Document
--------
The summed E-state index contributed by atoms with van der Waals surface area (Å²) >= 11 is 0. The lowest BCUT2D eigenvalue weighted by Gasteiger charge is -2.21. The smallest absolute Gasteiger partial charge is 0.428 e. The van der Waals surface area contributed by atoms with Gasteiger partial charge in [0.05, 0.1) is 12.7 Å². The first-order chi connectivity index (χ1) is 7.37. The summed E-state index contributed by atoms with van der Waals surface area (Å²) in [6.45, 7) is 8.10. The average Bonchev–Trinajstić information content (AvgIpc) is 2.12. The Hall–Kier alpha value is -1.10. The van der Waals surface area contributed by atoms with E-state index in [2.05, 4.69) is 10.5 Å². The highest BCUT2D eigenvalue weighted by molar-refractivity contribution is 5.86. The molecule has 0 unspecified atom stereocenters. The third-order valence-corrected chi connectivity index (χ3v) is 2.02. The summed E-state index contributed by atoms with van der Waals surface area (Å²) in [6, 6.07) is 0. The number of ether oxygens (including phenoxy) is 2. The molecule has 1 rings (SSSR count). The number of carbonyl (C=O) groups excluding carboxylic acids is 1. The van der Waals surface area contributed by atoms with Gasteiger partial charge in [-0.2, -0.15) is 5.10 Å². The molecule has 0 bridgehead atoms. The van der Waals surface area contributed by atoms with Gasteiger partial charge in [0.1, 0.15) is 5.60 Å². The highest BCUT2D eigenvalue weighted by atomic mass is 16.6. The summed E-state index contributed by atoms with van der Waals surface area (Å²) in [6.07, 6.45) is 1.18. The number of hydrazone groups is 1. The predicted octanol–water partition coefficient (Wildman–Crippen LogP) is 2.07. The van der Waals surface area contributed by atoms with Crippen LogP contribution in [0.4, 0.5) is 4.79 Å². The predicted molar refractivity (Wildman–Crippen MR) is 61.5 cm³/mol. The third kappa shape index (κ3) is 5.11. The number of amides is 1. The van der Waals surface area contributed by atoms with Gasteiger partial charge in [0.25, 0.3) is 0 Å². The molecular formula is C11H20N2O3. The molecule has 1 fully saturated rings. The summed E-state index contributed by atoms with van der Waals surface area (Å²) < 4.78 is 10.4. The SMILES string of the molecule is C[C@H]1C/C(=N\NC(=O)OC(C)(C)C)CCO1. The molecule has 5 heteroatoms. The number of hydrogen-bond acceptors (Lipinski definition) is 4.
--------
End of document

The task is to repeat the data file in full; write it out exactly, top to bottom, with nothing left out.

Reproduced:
The summed E-state index contributed by atoms with van der Waals surface area (Å²) >= 11 is 0. The lowest BCUT2D eigenvalue weighted by Gasteiger charge is -2.21. The smallest absolute Gasteiger partial charge is 0.428 e. The van der Waals surface area contributed by atoms with Gasteiger partial charge in [0.05, 0.1) is 12.7 Å². The first-order chi connectivity index (χ1) is 7.37. The summed E-state index contributed by atoms with van der Waals surface area (Å²) in [6.45, 7) is 8.10. The average Bonchev–Trinajstić information content (AvgIpc) is 2.12. The Hall–Kier alpha value is -1.10. The van der Waals surface area contributed by atoms with E-state index in [2.05, 4.69) is 10.5 Å². The highest BCUT2D eigenvalue weighted by molar-refractivity contribution is 5.86. The molecule has 0 unspecified atom stereocenters. The third-order valence-corrected chi connectivity index (χ3v) is 2.02. The summed E-state index contributed by atoms with van der Waals surface area (Å²) in [6, 6.07) is 0. The number of ether oxygens (including phenoxy) is 2. The molecule has 1 rings (SSSR count). The number of carbonyl (C=O) groups excluding carboxylic acids is 1. The van der Waals surface area contributed by atoms with Gasteiger partial charge in [-0.2, -0.15) is 5.10 Å². The molecule has 0 bridgehead atoms. The van der Waals surface area contributed by atoms with Gasteiger partial charge in [0.1, 0.15) is 5.60 Å². The highest BCUT2D eigenvalue weighted by atomic mass is 16.6. The summed E-state index contributed by atoms with van der Waals surface area (Å²) in [6.07, 6.45) is 1.18. The number of hydrazone groups is 1. The predicted octanol–water partition coefficient (Wildman–Crippen LogP) is 2.07. The van der Waals surface area contributed by atoms with Crippen LogP contribution in [0.4, 0.5) is 4.79 Å². The predicted molar refractivity (Wildman–Crippen MR) is 61.5 cm³/mol. The third kappa shape index (κ3) is 5.11. The number of amides is 1. The van der Waals surface area contributed by atoms with Gasteiger partial charge in [0.25, 0.3) is 0 Å². The molecular formula is C11H20N2O3. The molecule has 1 fully saturated rings. The summed E-state index contributed by atoms with van der Waals surface area (Å²) < 4.78 is 10.4. The SMILES string of the molecule is C[C@H]1C/C(=N\NC(=O)OC(C)(C)C)CCO1. The molecule has 5 heteroatoms. The number of hydrogen-bond acceptors (Lipinski definition) is 4.